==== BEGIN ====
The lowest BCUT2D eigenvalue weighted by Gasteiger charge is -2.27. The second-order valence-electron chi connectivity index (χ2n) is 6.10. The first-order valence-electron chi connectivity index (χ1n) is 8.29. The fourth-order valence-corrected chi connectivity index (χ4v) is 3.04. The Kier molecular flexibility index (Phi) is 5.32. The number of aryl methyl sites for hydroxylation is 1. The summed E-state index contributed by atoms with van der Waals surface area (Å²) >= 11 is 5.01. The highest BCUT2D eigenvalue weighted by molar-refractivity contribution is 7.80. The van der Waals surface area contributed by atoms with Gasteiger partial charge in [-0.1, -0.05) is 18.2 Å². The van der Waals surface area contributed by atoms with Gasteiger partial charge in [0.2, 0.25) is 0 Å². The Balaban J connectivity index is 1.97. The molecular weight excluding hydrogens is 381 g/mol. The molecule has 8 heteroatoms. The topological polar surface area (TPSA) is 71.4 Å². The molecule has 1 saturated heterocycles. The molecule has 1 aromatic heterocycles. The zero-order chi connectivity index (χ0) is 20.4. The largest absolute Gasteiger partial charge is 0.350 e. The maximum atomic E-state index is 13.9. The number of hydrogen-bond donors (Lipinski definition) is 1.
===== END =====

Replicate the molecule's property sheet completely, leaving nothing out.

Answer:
The lowest BCUT2D eigenvalue weighted by Gasteiger charge is -2.27. The second-order valence-electron chi connectivity index (χ2n) is 6.10. The first-order valence-electron chi connectivity index (χ1n) is 8.29. The fourth-order valence-corrected chi connectivity index (χ4v) is 3.04. The Kier molecular flexibility index (Phi) is 5.32. The number of aryl methyl sites for hydroxylation is 1. The summed E-state index contributed by atoms with van der Waals surface area (Å²) >= 11 is 5.01. The highest BCUT2D eigenvalue weighted by molar-refractivity contribution is 7.80. The van der Waals surface area contributed by atoms with Gasteiger partial charge in [-0.1, -0.05) is 18.2 Å². The van der Waals surface area contributed by atoms with Gasteiger partial charge in [0.2, 0.25) is 0 Å². The Balaban J connectivity index is 1.97. The molecular weight excluding hydrogens is 381 g/mol. The molecule has 8 heteroatoms. The topological polar surface area (TPSA) is 71.4 Å². The molecule has 1 saturated heterocycles. The molecule has 1 aromatic heterocycles. The zero-order chi connectivity index (χ0) is 20.4. The largest absolute Gasteiger partial charge is 0.350 e. The maximum atomic E-state index is 13.9. The number of hydrogen-bond donors (Lipinski definition) is 1.